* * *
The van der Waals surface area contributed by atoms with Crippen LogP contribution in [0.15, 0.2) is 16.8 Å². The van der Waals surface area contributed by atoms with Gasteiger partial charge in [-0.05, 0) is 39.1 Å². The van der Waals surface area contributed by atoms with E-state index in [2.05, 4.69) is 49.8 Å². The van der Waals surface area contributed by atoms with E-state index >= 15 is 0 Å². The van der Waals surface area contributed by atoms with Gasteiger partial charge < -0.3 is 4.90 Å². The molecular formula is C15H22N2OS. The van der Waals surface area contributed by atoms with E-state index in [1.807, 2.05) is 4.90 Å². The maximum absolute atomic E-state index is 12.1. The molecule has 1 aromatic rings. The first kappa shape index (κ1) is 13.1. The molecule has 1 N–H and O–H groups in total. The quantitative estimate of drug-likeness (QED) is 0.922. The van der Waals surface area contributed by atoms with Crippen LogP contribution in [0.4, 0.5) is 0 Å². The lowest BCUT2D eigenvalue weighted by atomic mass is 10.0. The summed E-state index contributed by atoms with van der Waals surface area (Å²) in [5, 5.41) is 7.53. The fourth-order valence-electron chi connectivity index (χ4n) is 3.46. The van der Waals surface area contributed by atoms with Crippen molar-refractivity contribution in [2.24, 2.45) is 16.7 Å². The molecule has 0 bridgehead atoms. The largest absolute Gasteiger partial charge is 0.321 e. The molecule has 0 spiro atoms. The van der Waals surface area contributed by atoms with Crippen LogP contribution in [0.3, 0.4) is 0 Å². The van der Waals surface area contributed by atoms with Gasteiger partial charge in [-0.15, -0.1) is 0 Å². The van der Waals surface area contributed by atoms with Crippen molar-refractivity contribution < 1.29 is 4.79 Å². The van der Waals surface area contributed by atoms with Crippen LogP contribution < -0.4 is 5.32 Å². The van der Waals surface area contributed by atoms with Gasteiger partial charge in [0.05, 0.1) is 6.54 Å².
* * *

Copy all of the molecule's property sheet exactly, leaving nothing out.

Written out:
The van der Waals surface area contributed by atoms with Crippen LogP contribution in [0.15, 0.2) is 16.8 Å². The van der Waals surface area contributed by atoms with Gasteiger partial charge in [-0.05, 0) is 39.1 Å². The van der Waals surface area contributed by atoms with E-state index in [2.05, 4.69) is 49.8 Å². The van der Waals surface area contributed by atoms with E-state index >= 15 is 0 Å². The van der Waals surface area contributed by atoms with Gasteiger partial charge < -0.3 is 4.90 Å². The molecular formula is C15H22N2OS. The van der Waals surface area contributed by atoms with E-state index in [1.807, 2.05) is 4.90 Å². The maximum absolute atomic E-state index is 12.1. The molecule has 1 aromatic rings. The first kappa shape index (κ1) is 13.1. The molecule has 1 N–H and O–H groups in total. The quantitative estimate of drug-likeness (QED) is 0.922. The van der Waals surface area contributed by atoms with Crippen LogP contribution in [0.4, 0.5) is 0 Å². The lowest BCUT2D eigenvalue weighted by atomic mass is 10.0. The summed E-state index contributed by atoms with van der Waals surface area (Å²) in [5, 5.41) is 7.53. The fourth-order valence-electron chi connectivity index (χ4n) is 3.46. The van der Waals surface area contributed by atoms with Crippen molar-refractivity contribution in [2.24, 2.45) is 16.7 Å². The molecule has 0 bridgehead atoms. The largest absolute Gasteiger partial charge is 0.321 e. The molecule has 0 spiro atoms. The van der Waals surface area contributed by atoms with Crippen LogP contribution in [0.3, 0.4) is 0 Å². The van der Waals surface area contributed by atoms with Gasteiger partial charge in [-0.15, -0.1) is 0 Å². The van der Waals surface area contributed by atoms with Crippen molar-refractivity contribution < 1.29 is 4.79 Å². The van der Waals surface area contributed by atoms with Crippen LogP contribution < -0.4 is 5.32 Å². The van der Waals surface area contributed by atoms with Gasteiger partial charge in [0.05, 0.1) is 6.54 Å².